MSc. Student, University of Florida
Location: Chobe National Park, Botswana
Research: Impact of African Elephants (Loxodonta africana) on Vegetation and Large Mammals in Chobe National Park, Botswana
Species/Topic: African Elephants (Loxodonta africana)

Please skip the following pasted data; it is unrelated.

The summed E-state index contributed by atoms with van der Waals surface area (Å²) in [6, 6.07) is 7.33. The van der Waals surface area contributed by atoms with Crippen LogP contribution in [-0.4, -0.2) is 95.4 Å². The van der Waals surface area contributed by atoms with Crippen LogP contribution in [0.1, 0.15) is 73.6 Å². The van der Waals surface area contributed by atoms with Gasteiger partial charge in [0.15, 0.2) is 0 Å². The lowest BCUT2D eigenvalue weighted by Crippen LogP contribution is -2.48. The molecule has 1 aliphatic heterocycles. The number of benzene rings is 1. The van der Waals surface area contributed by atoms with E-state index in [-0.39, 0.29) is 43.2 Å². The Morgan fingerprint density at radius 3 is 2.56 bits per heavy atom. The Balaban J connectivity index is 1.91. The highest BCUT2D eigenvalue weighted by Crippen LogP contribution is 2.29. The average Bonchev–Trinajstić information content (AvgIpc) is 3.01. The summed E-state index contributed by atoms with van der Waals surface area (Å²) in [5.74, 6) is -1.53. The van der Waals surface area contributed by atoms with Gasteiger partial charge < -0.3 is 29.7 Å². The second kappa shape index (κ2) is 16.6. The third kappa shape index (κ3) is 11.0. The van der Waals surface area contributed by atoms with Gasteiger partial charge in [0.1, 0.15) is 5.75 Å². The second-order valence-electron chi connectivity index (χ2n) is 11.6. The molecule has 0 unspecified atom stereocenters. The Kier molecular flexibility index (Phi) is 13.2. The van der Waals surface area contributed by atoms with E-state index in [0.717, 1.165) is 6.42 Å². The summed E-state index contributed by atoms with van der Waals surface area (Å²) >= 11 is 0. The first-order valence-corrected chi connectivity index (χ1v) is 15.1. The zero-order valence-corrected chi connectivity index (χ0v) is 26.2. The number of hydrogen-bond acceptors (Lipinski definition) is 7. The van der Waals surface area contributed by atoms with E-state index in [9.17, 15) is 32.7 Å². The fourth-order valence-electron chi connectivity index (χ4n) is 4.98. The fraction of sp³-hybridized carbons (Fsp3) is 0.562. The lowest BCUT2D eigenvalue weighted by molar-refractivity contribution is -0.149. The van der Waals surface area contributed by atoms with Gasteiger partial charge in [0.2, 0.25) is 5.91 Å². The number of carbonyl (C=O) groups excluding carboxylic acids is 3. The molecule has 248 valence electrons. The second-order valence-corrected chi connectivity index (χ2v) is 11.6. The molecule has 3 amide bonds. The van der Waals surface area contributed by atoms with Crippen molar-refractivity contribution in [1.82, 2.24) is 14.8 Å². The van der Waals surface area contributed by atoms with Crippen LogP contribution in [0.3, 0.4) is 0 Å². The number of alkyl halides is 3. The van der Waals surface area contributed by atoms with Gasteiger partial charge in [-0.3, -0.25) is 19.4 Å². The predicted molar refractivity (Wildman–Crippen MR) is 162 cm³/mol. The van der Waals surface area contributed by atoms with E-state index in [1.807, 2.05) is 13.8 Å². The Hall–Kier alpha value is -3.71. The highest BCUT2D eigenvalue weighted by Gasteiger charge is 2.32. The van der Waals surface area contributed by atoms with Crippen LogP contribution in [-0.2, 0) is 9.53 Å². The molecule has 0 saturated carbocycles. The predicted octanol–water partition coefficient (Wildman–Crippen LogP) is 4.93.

Abstract: Management of the world's largest population of African elephants is surrounded by controversy in Chobe National Park, Botswana. While the variety of wildlife within and around Chobe serves as the basis for a booming tourism industry, generating significant jobs and revenues for local communities, the estimated 200,000 elephants are also a source of human-wildlife conflict, raiding crops and sometimes killing people and livestock. Preliminary data shows substantial habitat modification. There are also concerns that elephants are affecting other large mammals, threatening the area's ecological integrity and sustainability of tourism. This project will quantify long-term habitat and species changes, and will work with park managers to establish stronger habitat and wildlife monitoring systems using vegetation transects and road surveys. This is important to improve management decisions in an area where biodiversity conservation, economic growth, and local livelihood concerns are interdependent.